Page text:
I have a confession to make!
I tear pages out of magazines in waiting rooms. And it’s not because they are articles about how to look 30 when you’re 55 or the latest gossip on the current ‘it’ celebrity or even 101 recipes with quinoa.
I rip out the advertisements about continence pads for ‘Light Bladder Leakage’ or ‘LBL’!
You know the ones: ‘It’s okay women – leaking is fine – just wear a pad.’ And the models in these ads have been getting younger and sexier. No longer is it only the ‘senior’ looking lady. Now it’s younger women in tight dresses. Disclaimer: I have nothing against continence aids. It’s the normalisation of incontinence that makes my blood boil.
Have you noticed how subtly in the feminine hygiene aisles at the supermarkets, products progress from tampons and pads for menstruation to continence pads? LBL is being used to normalise a problem.
Here is my advertisement: leaking urine is never fine, never okay, never normal. It is a sign that something is not quite working to it’s full potential in the pelvic area of the body. That wonderful hidden part that contributes so much to our quality of life. It is often a sign of pelvic floor dysfunction.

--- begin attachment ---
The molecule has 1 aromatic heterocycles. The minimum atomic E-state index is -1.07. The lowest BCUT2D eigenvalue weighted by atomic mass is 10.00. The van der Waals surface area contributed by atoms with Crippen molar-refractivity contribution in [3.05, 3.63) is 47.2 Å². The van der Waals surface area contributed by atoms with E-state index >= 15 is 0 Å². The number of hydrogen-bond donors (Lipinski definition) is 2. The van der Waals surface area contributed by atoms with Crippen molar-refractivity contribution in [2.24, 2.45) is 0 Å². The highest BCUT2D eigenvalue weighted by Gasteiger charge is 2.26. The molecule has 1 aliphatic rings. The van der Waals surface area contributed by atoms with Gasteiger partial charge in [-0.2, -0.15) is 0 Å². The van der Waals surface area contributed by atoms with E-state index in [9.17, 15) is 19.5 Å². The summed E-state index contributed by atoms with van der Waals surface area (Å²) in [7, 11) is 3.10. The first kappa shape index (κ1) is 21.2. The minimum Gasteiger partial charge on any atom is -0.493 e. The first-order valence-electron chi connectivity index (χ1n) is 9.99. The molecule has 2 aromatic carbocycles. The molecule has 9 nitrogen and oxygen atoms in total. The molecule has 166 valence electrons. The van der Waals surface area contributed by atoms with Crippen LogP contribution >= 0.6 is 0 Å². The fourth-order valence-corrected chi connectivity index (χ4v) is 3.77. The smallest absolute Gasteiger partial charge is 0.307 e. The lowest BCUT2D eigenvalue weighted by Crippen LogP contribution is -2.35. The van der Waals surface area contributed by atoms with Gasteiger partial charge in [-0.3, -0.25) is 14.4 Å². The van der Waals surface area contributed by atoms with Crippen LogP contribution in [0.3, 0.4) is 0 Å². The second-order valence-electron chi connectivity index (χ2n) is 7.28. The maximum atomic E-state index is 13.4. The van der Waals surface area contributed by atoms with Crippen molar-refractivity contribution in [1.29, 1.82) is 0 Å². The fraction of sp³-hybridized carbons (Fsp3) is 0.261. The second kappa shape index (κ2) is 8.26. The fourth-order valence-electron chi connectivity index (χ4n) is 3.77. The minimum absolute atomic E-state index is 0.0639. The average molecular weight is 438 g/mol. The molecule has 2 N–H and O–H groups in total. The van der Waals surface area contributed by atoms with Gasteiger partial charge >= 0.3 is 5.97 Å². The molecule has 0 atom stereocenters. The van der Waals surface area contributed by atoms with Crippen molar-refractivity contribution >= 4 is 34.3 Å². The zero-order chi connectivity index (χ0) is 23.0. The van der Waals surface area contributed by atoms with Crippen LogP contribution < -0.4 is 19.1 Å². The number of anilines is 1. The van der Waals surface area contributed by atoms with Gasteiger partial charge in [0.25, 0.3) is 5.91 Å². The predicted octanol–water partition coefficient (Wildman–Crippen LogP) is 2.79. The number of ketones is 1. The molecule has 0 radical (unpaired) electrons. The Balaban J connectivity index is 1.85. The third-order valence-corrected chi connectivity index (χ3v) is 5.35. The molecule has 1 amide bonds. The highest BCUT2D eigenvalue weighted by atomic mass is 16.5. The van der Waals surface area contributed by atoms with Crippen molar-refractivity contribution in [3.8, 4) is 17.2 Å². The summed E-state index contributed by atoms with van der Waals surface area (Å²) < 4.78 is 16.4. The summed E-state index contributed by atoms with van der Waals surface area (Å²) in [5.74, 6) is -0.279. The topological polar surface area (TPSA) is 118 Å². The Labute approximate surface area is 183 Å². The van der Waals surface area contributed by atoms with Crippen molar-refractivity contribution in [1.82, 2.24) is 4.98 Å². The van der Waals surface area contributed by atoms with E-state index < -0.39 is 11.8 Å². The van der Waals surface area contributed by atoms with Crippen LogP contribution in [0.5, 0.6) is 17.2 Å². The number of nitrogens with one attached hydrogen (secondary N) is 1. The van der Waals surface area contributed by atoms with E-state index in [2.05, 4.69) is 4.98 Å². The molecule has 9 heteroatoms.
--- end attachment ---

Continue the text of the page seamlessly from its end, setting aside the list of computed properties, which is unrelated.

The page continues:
As a physiotherapist with a special interest in pelvic health, I care a great deal about those bits ‘down there’ and their impact on women’s health.
How should a normal bladder behave?
We should have the ability to control the functions of our bladder and bowel throughout all stages of life. This is continence. Incontinence is any loss of bladder and bowel control, irrespective of amount or frequency.
Normal bladders have a capacity of approximately 500 mls. Each emptying of the bladder (a void) is 350 – 700 mls of urine. We void four to seven times a day and may wake to void once at night (with each decade after 60 years, one extra void during the day or night is normal). Going to the toilet to void should not be urgent – rushing off, feeling you can’t hold on – nor frequent (voiding more often than outlined above). The bladder should fully empty with a good stream and continuous flow without strain. And there should be no urinary leakage. You should be able to jump on the trampoline with the kids!
Your bladder should be functioning efficiently in the background. So if you have read the paragraph above and can’t recognise your bladder, you may have a problem.
What should you do? Consulting with a physiotherapist experienced in pelvic health is a great starting point. This involves detailed history taking and assessment of what exactly is happening for you. Treatment is based on your individual needs and may take three to four appointments over several months. And there is good research to prove it works!
Now, I am not advocating carte blanche magazine destruction but next time you are in a waiting room, think about your bits ‘down there’.